There are entire sections of drugstores devoted to the annihilation of your blackheads and pimples, not to mention all the fancy products you can find at your local Sephora or high-end department stores. In my cosmetic arsenal there are many beauty products for which I will not sacrifice luxury, spending the extra dollars to get an upscale brand. However, my pimple-fighting squad is not one of these items. For fighting the occasional breakout, I turn to drug-store brand acne fighters and opt for one containing salicylic acid, a product naturally found in willow bark. Like it’s cousin, acetylsalicylic acid (otherwise known as aspirin), salicylic acid has some anti-inflammatory properties therefore reducing the redness and swelling associated with a pimple. In addition, this compound slows the shedding of dead skin skins and release of extra sebum that will clog pores. If you’re not sure which acne fighter is best, try Dr. Marmur’s recommendation of glo.therapeutics’ Clear Acne Cleanser (contains 2% salicylic acid, scrubbing beads and apple enzyme), sold at Marmur Medical.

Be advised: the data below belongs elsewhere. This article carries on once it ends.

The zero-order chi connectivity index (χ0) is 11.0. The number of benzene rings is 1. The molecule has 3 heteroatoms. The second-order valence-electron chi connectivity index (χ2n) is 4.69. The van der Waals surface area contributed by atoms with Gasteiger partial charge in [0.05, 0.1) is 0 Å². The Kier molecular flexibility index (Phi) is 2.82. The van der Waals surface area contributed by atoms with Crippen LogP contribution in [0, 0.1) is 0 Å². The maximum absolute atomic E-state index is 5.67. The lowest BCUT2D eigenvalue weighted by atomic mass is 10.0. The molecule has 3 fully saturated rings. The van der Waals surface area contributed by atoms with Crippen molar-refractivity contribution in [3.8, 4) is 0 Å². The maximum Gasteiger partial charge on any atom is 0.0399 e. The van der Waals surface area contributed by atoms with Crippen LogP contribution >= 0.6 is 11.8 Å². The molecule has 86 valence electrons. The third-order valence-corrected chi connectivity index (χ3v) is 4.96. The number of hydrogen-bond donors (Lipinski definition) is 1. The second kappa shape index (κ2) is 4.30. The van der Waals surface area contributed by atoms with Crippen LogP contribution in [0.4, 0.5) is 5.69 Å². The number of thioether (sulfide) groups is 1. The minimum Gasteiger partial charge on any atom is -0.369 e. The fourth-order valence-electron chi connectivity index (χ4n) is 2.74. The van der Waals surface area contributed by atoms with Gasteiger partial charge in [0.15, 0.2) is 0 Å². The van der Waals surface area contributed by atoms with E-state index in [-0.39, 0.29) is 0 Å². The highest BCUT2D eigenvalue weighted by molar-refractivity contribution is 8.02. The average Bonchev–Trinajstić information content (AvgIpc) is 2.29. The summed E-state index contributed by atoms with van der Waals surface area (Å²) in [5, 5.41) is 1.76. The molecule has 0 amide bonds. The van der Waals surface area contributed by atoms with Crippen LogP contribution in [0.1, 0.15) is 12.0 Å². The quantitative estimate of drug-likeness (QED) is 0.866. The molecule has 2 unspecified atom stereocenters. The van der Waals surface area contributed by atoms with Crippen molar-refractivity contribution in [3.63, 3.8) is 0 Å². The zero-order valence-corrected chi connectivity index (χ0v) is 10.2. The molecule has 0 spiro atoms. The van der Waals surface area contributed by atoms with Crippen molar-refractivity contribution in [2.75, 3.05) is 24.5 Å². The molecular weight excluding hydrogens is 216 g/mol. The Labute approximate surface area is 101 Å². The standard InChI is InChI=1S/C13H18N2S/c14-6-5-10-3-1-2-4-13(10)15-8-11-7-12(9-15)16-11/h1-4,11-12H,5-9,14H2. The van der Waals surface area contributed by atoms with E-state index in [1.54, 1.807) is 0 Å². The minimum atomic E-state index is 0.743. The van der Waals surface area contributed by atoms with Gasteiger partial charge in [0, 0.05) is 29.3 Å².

If salicylic acid is not for you there are many other ingredients you can look for including benzoyl peroxidase, alpha-hydroxy acids, or sulfur. Benzoyl peroxidase is an organic compound known to stop the clogging of pores by removing the excess oil and dead skin cells. Though it is effective, at first use it may cause excessive dryness and irritation. It also happens to be in the same family of products as bleach, so don’t get it on your clothes or hair. Alpha-hydroxy acids are found in fruits; these compounds remove dead skin cells, reduce inflammation and stimulate the growth of new skin for a healthy, smooth, glowing complexion. Sulfur, though not a commonly found ingredient anymore, was once considered the gold standard for removing dead skin cells and oil. However, just like any other sulfur-containing product, sulfur treatments are accompanied by a nasty smell akin to rotting eggs (as if having a pimple wasn’t bad enough in the first place).